The last scene is heartbreaking. Jesus walks into synagogue on another Sabbath. Everyone’s gathered around to see what will happen, and many in the crowd are just waiting for him to break another law or tradition. They want to accuse him, and here’s the perfect opportunity, so good it might have been a setup. A man with a paralyzed hand is sitting in synagogue. Will Jesus heal on the Sabbath even though it breaks with the rules, with tradition?
Jesus says to the man with the paralyzed hand, “Stand up among all these people.” Then turning to the crowd whose eyes are fixed on him, watching for what he will do, he says, “Is it lawful to do good on the Sabbath or to do evil, to save a life or destroy it?” The text continues: they were silent. Jesus looks around, angry, disgusted by the hard-heartedness, that attachment to tradition, the fear of change, the lack of faith. The people sitting in the synagogue cowardly back away from voicing the obvious answer to such a direct question--“Of course it is lawful to save a life! Of course it is lawful to do good! Of course”--and this is where it gets personal for them--“it is lawful to heal a man with a paralyzed hand.”
He said to the man, “Stretch out your hand.” He stretched it out, and his hand was restored. And how do the people’s leaders respond? So the Pharisees went out immediately and began plotting with the Herodians, as to how they could assassinate him. Things are not going so well for Jesus now.
II. So why do all these people reject Jesus? Why don’t they understand that this is what God’s kingdom looks like when it comes? I’ve hinted at what I think lies behind it all, but let’s wake up and have a bit of a discussion. What do you think? Why do these people react so negatively to Jesus, why do the Pharisees go plot Jesus’ assassination with the ruling Herod dynasty at the end of the last scene?
The new thing that Jesus is announcing, God’s coming kingdom, is not what they expect and doesn’t fit into the systems already in place, so instead of embracing what God is doing, they fall back on their tried and true strategies of religious behavior.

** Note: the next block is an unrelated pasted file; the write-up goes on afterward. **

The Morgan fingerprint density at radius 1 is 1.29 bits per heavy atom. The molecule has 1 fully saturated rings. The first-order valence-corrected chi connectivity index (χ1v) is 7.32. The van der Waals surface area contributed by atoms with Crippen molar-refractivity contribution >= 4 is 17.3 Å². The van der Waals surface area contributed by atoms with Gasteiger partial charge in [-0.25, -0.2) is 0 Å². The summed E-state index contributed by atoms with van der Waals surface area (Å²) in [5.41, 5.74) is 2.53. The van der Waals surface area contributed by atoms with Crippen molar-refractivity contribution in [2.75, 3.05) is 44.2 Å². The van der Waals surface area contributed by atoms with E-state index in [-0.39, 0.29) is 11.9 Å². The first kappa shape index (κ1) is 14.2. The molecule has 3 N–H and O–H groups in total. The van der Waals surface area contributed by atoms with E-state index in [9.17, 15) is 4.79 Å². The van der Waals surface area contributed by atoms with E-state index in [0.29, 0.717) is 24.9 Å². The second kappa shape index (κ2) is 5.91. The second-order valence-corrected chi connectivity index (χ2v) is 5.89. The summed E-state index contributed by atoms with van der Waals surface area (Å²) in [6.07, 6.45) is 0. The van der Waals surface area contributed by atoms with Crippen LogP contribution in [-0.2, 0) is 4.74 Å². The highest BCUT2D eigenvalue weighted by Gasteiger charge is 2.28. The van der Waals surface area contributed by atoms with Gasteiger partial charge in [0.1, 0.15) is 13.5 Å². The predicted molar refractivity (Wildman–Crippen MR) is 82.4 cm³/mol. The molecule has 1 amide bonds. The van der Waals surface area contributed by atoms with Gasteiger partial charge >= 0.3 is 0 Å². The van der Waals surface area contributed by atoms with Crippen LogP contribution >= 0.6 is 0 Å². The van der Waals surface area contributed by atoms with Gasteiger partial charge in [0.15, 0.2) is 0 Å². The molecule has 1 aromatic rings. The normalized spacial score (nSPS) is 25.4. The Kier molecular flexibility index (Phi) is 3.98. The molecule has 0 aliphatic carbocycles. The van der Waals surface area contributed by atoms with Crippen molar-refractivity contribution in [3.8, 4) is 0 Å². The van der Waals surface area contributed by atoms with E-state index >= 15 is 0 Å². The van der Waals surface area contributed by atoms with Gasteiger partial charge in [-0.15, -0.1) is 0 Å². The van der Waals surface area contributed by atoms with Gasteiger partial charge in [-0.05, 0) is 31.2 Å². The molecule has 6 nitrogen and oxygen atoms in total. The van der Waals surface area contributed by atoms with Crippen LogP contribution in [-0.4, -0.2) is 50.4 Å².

III. So how do we respond to Jesus message? How do we avoid being modern day Pharisees? I want us to discuss this a bit also, but to structure our conversation, I want to give us two areas to think about. The first is a negative one. What old, engrained, habitual ways of thinking do we have to vow off, work to avoid, train ourselves out of? The second is the positive side: What does our positive acceptance of Jesus’ message of God’s new kingdom look like?
As we close, I want to remind us of two things. The first is the one positive example in the text tonight. Mark only tells us once in our text of people responding to Jesus in the right way. It’s in the first episode that he tells us that Jesus forgave the sins of the paralytic when he saw the four friends’ faith. Faith, or maybe a better word is trust, is always the right way to respond to Jesus. We should trust him and what God is doing in and through him.
The second thing I want us to remember is in the last episode. Remember Jesus’ anger and heartsick disgust at the crowd who sat silent in the synagogue. Jesus stares around the room, in disbelief, grieved at the crowds heard-hearted hiding in the false security of the status quo. God, please protect us from our own complacency, our own fear! Amen.